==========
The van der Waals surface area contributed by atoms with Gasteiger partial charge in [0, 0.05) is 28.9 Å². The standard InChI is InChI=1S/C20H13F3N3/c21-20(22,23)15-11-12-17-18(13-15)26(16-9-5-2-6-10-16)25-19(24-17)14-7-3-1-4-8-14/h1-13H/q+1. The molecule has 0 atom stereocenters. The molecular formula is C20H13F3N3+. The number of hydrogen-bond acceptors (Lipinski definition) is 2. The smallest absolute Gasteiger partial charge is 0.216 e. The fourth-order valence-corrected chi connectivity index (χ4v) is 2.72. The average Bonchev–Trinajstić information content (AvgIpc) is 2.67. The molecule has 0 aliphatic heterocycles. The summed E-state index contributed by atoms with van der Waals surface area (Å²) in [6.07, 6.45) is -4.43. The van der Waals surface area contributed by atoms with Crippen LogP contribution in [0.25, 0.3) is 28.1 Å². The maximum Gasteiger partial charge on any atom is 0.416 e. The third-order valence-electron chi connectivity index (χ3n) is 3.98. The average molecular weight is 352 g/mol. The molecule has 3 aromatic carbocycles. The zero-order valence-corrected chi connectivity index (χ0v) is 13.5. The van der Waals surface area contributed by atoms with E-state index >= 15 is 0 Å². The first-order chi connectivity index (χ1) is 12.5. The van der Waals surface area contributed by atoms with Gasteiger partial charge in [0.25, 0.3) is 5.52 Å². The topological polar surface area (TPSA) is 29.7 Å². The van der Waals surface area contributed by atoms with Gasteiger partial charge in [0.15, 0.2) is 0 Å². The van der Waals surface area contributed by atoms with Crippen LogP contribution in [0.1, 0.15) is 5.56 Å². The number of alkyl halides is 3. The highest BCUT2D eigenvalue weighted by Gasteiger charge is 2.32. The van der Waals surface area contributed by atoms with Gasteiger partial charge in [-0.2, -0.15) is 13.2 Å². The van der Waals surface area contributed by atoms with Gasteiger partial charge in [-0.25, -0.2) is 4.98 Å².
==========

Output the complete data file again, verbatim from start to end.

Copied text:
The van der Waals surface area contributed by atoms with Gasteiger partial charge in [0, 0.05) is 28.9 Å². The standard InChI is InChI=1S/C20H13F3N3/c21-20(22,23)15-11-12-17-18(13-15)26(16-9-5-2-6-10-16)25-19(24-17)14-7-3-1-4-8-14/h1-13H/q+1. The molecule has 0 atom stereocenters. The molecular formula is C20H13F3N3+. The number of hydrogen-bond acceptors (Lipinski definition) is 2. The smallest absolute Gasteiger partial charge is 0.216 e. The fourth-order valence-corrected chi connectivity index (χ4v) is 2.72. The average Bonchev–Trinajstić information content (AvgIpc) is 2.67. The molecule has 0 aliphatic heterocycles. The summed E-state index contributed by atoms with van der Waals surface area (Å²) in [6.07, 6.45) is -4.43. The van der Waals surface area contributed by atoms with Crippen LogP contribution in [0.25, 0.3) is 28.1 Å². The maximum Gasteiger partial charge on any atom is 0.416 e. The third-order valence-electron chi connectivity index (χ3n) is 3.98. The average molecular weight is 352 g/mol. The molecule has 3 aromatic carbocycles. The zero-order valence-corrected chi connectivity index (χ0v) is 13.5. The van der Waals surface area contributed by atoms with E-state index >= 15 is 0 Å². The first-order chi connectivity index (χ1) is 12.5. The van der Waals surface area contributed by atoms with Gasteiger partial charge in [0.25, 0.3) is 5.52 Å². The topological polar surface area (TPSA) is 29.7 Å². The van der Waals surface area contributed by atoms with Gasteiger partial charge in [0.15, 0.2) is 0 Å². The van der Waals surface area contributed by atoms with Crippen LogP contribution in [0.1, 0.15) is 5.56 Å². The number of alkyl halides is 3. The highest BCUT2D eigenvalue weighted by Gasteiger charge is 2.32. The van der Waals surface area contributed by atoms with Gasteiger partial charge in [-0.2, -0.15) is 13.2 Å². The van der Waals surface area contributed by atoms with Gasteiger partial charge in [-0.25, -0.2) is 4.98 Å².